LOCAL SCALE MONITORING TO CONTINUE IN TULLY AND JOHNSTONE CATCHMENTS
RELEVANT, REAL-TIME WATER QUALITY MONITORING DATA FOR GROWERS
Queensland Environment Minister Meaghan Scanlon has committed $3 million in funding for local-scale water quality monitoring in the Tully and Johnstone catchments.
This funding is to continue the water quality monitoring undertaken over the last four years as part of the Wet Tropics Major Integrated Project. The project has achieved unprecedented buy-in from the local community on water quality issues through bringing together Tully and Innisfail Canegrowers and the Australian Banana Growers, farmers, scientists, industry experts and Traditional Owners.
The grassroots, farmer-led monitoring program is answering growers’ questions about water quality by directly sharing locally relevant, nutrient, sediment and pesticide data from local catchments.
“Growers value and appreciate high quality local data that’s provided within useful timeframes. The local-scale monitoring of streams, paddock run-off and ground water enables us to build understanding about pollutant loss pathways and helps growers make informed paddock management decisions,” said MIP Water Quality Project Leader, Alicia Buckle.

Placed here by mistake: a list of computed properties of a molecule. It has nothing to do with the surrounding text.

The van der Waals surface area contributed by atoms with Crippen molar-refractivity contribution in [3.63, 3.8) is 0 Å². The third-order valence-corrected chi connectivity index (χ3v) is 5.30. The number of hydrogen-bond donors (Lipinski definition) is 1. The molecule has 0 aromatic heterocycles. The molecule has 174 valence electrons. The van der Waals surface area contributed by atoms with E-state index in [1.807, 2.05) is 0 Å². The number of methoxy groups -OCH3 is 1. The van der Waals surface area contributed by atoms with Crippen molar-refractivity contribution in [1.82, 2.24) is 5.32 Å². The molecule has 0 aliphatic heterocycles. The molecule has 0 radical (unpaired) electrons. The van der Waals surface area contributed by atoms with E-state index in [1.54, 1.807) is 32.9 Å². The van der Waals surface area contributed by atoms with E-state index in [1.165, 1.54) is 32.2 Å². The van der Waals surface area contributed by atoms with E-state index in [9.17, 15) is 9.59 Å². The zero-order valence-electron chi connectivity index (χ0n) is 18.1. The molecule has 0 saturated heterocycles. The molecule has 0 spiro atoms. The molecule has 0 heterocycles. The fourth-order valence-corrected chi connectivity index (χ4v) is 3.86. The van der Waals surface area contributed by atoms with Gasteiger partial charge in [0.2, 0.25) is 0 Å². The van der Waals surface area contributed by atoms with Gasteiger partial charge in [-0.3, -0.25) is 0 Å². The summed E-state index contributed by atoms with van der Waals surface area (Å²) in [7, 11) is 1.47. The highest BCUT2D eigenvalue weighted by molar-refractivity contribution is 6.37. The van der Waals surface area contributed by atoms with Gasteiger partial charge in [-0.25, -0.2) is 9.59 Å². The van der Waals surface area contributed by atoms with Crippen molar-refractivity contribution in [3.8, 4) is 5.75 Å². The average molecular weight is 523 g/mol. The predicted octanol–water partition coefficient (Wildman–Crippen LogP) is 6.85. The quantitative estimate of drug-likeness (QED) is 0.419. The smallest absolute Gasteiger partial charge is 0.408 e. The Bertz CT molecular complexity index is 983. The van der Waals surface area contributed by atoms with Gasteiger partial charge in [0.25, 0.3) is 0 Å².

Grower Services Manager from Canegrowers Innisfail, Deb Telford, said: “The Local Scale Monitoring program had such an impact in our district. To stop the momentum of this project would have been disappointing. This announcement today is exciting and is a positive step forward for the next three years. Grower engagement for this project has been encouraging and successful, we’ve had growers say we should have had this 10 years ago.”
At a ‘shed meeting’, a grower stood up and said “Show me that it’s my nitrogen leaving my farm”. To me, that’s a failure of water quality scientists in the past—myself included—because [there is a] lack of understanding about the impact of agriculture on water quality. That has been addressed by the MIP because there is now really clear data on local water quality […] If the growers and other community people don’t understand the problem, we have no chance of addressing it.” – Water Quality Science Advisor.
Read the full media statement from 28 Sept and listen to interviews here.